It’s surprising how quickly the motorcycle world warmed up to the idea of a Husqvarna adventure bike. The Husky Norden 901 has been available for about six months, and already it has secured a prestigious place in the adventure bike community. There are Norden clubs, Norden rides and Norden forums. It seems like the concept of the long adventure ride matched up perfectly with Husqvarna’s presumed demographic of older riders with a serious off-road background.

The Norden starts off with street suspension and street tires. Job one is to change that.


The Norden is, of course, based on the KTM 890 Adventure. It has the same trellis frame and the same 889cc motor. But, of all the platforms that the two brands share, the Norden and the KTM 890 have the most diverse personalities. If you didn’t know that they came out of the same factory, you might never guess that they share so many parts. That’s because all the parts that interface between the rider and the bike look different, feel different and perform differently. The Norden is designed to be more comfortable and more travel-oriented. To confuse matters, there is only one Norden but three different KTM 890s. There’s the KTM 890 base model and the off-road-oriented 890 Adventure R, then there’s a limited-edition KTM 890 Rally with full-off-road suspension and upgrades. So, is it possible to have the off-road performance of the dirtier KTM models without surrendering the comfort of the Norden? That’s what this particular project is all about.


We first got to ride the Norden at the world introduction in the Azores of Portugal. That was the perfect place for a bike like this; the riding was great and the weather was terrible. It rained hard and long, and the sketchy, narrow roads were covered in slick, wet moss. The Norden’s frame-mount fairing provided a perfect place to hide from the deluge, and the portfolio of riding aides made the motor’s 105-horsepower output more manageable. A standard Norden has three riding modes: Street, Rain and Off-Road. Each mode alters traction control, anti-lock braking and throttle response according to a precooked menu. A software option that comes separately gives you Explore mode, which allows you to deviate from the specified setting and come up with your own recipe. The most useful of the electronic controls is the ability to bump traction control up or down on the fly. That’s absolutely mandatory on a ride that goes from slick pavement to gravel roads.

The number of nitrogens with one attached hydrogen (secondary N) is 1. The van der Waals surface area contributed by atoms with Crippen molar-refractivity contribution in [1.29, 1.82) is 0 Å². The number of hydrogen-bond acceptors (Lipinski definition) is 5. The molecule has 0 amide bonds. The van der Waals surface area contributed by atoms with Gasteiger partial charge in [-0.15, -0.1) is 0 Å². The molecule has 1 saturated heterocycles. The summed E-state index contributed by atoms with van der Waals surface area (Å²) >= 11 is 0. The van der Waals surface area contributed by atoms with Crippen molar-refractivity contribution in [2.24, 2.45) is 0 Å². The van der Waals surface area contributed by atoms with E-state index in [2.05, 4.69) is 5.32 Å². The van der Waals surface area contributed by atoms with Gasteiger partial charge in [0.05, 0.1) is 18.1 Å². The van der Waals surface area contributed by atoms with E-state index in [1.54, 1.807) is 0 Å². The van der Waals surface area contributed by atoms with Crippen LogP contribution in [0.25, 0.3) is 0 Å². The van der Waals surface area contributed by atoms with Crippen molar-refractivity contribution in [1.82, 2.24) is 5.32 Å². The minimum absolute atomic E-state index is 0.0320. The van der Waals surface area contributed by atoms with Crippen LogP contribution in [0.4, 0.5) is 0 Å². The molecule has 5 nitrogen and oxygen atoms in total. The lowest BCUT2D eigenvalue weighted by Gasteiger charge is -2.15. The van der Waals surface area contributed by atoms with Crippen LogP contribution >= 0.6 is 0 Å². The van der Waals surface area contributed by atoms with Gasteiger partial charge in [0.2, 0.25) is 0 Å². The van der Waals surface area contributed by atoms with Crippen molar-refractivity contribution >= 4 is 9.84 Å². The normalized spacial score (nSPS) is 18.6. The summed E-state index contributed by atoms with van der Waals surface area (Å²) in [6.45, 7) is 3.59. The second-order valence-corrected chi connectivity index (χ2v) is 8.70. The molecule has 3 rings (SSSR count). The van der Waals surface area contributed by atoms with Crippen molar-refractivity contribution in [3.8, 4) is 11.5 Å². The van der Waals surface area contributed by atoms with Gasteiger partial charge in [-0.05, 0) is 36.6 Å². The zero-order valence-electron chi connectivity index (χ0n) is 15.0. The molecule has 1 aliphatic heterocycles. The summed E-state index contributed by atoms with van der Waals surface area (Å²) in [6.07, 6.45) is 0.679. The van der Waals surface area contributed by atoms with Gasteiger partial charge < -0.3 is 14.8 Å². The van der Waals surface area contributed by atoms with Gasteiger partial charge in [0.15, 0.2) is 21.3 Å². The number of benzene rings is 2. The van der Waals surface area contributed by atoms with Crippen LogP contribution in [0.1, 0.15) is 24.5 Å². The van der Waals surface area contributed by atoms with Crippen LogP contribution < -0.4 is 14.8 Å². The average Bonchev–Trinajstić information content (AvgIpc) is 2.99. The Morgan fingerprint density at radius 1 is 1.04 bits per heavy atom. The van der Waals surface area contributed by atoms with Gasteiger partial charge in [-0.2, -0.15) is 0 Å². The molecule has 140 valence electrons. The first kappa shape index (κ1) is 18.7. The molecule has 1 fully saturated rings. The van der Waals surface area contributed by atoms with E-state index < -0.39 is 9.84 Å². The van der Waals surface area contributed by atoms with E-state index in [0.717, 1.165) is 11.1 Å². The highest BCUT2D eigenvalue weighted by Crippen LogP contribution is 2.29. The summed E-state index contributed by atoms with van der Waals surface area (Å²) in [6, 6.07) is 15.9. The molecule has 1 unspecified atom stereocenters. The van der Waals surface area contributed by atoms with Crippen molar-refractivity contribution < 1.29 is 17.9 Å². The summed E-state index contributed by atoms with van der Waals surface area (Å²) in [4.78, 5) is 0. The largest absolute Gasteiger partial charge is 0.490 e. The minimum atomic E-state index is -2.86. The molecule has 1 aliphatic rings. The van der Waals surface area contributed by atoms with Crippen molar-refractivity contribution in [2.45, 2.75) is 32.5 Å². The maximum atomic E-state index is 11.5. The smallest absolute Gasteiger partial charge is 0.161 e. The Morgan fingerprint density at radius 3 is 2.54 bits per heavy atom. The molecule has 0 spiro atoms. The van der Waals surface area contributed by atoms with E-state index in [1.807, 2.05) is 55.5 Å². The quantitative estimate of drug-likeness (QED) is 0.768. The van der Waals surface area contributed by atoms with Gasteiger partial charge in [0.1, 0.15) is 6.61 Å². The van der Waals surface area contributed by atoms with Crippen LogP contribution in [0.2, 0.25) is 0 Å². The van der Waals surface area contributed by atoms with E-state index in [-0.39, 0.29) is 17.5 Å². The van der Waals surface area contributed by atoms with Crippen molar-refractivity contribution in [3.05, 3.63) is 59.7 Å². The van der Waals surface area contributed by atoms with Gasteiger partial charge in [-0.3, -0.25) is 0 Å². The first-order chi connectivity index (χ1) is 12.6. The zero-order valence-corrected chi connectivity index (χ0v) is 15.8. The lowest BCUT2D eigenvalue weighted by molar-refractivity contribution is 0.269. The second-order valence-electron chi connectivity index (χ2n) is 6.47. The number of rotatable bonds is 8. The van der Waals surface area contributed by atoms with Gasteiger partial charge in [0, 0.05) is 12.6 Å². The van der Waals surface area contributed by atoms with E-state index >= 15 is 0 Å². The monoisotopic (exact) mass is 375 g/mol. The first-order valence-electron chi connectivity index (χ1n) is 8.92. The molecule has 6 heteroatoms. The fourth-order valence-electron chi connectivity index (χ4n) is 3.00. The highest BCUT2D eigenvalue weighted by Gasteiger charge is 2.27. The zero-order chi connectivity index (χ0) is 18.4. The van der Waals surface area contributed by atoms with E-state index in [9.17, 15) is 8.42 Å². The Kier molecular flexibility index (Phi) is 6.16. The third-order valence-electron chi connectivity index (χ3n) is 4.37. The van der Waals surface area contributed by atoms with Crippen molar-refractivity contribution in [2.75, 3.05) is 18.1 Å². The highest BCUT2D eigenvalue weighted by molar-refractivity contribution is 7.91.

The most important factor that you can’t adjust is suspension. Where BMW, Yamaha and Honda have been developing user-defined suspension settings, the Husqvarna Norden is equipped with WP Apex suspension. That’s the base-model street fork and shock in the WP line. Apex suspension comes on the base-model KTM 890, but the R model comes with Xplor suspension, which is similar to what comes on the real dirt bikes. The 890 Rally has WP’s flagship components—the Xplor Pro line. That bike also has an Akrapovic exhaust system and a number of other upgrades. The bad news is that it has a $20,000 price tag and a waiting list. Only 200 are imported to the U.S.

In terms of off-road ability, the $13,999 Norden falls between the standard KTM 890 and the 890 Adventure R. The upgrade in suspension changes the pecking order considerably.